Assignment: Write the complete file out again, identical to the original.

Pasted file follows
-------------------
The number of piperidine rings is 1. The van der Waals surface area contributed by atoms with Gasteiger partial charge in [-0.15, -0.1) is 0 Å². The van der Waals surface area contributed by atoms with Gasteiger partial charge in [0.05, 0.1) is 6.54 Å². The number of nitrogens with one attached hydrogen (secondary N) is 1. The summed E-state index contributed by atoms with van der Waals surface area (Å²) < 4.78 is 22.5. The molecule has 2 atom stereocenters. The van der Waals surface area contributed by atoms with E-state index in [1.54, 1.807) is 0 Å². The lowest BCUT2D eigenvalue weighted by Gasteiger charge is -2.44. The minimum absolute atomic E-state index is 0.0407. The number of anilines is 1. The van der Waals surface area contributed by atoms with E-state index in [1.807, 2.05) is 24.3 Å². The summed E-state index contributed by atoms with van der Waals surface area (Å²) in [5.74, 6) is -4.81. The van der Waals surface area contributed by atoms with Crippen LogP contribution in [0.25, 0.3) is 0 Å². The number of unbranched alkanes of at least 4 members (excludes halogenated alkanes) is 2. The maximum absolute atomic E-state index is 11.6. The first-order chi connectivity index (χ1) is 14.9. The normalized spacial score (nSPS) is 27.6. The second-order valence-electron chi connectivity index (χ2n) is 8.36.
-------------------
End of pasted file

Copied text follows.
The number of piperidine rings is 1. The van der Waals surface area contributed by atoms with Gasteiger partial charge in [-0.15, -0.1) is 0 Å². The van der Waals surface area contributed by atoms with Gasteiger partial charge in [0.05, 0.1) is 6.54 Å². The number of nitrogens with one attached hydrogen (secondary N) is 1. The summed E-state index contributed by atoms with van der Waals surface area (Å²) < 4.78 is 22.5. The molecule has 2 atom stereocenters. The van der Waals surface area contributed by atoms with E-state index in [1.54, 1.807) is 0 Å². The lowest BCUT2D eigenvalue weighted by Gasteiger charge is -2.44. The minimum absolute atomic E-state index is 0.0407. The number of anilines is 1. The van der Waals surface area contributed by atoms with E-state index in [1.807, 2.05) is 24.3 Å². The summed E-state index contributed by atoms with van der Waals surface area (Å²) in [5.74, 6) is -4.81. The van der Waals surface area contributed by atoms with Crippen LogP contribution in [0.25, 0.3) is 0 Å². The number of unbranched alkanes of at least 4 members (excludes halogenated alkanes) is 2. The maximum absolute atomic E-state index is 11.6. The first-order chi connectivity index (χ1) is 14.9. The normalized spacial score (nSPS) is 27.6. The second-order valence-electron chi connectivity index (χ2n) is 8.36.